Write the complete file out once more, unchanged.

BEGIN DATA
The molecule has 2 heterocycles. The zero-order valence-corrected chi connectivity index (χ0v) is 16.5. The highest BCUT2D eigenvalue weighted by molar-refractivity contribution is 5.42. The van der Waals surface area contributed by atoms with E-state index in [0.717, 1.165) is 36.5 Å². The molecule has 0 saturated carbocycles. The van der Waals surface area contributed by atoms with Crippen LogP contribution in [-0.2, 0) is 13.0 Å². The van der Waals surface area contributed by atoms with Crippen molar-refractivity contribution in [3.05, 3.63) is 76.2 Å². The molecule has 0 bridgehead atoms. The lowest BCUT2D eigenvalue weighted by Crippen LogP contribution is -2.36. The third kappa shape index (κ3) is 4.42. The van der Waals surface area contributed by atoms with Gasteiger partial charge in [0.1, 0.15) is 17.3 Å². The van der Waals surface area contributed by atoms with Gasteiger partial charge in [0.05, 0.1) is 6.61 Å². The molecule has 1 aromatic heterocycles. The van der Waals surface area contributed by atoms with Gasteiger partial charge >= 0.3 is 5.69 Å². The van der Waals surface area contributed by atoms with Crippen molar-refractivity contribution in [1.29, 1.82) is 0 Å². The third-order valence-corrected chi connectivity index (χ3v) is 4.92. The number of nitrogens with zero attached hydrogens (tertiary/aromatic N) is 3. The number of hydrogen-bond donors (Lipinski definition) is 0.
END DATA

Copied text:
The molecule has 2 heterocycles. The zero-order valence-corrected chi connectivity index (χ0v) is 16.5. The highest BCUT2D eigenvalue weighted by molar-refractivity contribution is 5.42. The van der Waals surface area contributed by atoms with E-state index in [0.717, 1.165) is 36.5 Å². The molecule has 0 saturated carbocycles. The van der Waals surface area contributed by atoms with Crippen LogP contribution in [-0.2, 0) is 13.0 Å². The van der Waals surface area contributed by atoms with Crippen molar-refractivity contribution in [3.05, 3.63) is 76.2 Å². The molecule has 0 bridgehead atoms. The lowest BCUT2D eigenvalue weighted by Crippen LogP contribution is -2.36. The third kappa shape index (κ3) is 4.42. The van der Waals surface area contributed by atoms with Gasteiger partial charge in [0.1, 0.15) is 17.3 Å². The van der Waals surface area contributed by atoms with Gasteiger partial charge in [0.05, 0.1) is 6.61 Å². The molecule has 1 aromatic heterocycles. The van der Waals surface area contributed by atoms with Gasteiger partial charge >= 0.3 is 5.69 Å². The van der Waals surface area contributed by atoms with Crippen molar-refractivity contribution in [1.29, 1.82) is 0 Å². The third-order valence-corrected chi connectivity index (χ3v) is 4.92. The number of nitrogens with zero attached hydrogens (tertiary/aromatic N) is 3. The number of hydrogen-bond donors (Lipinski definition) is 0.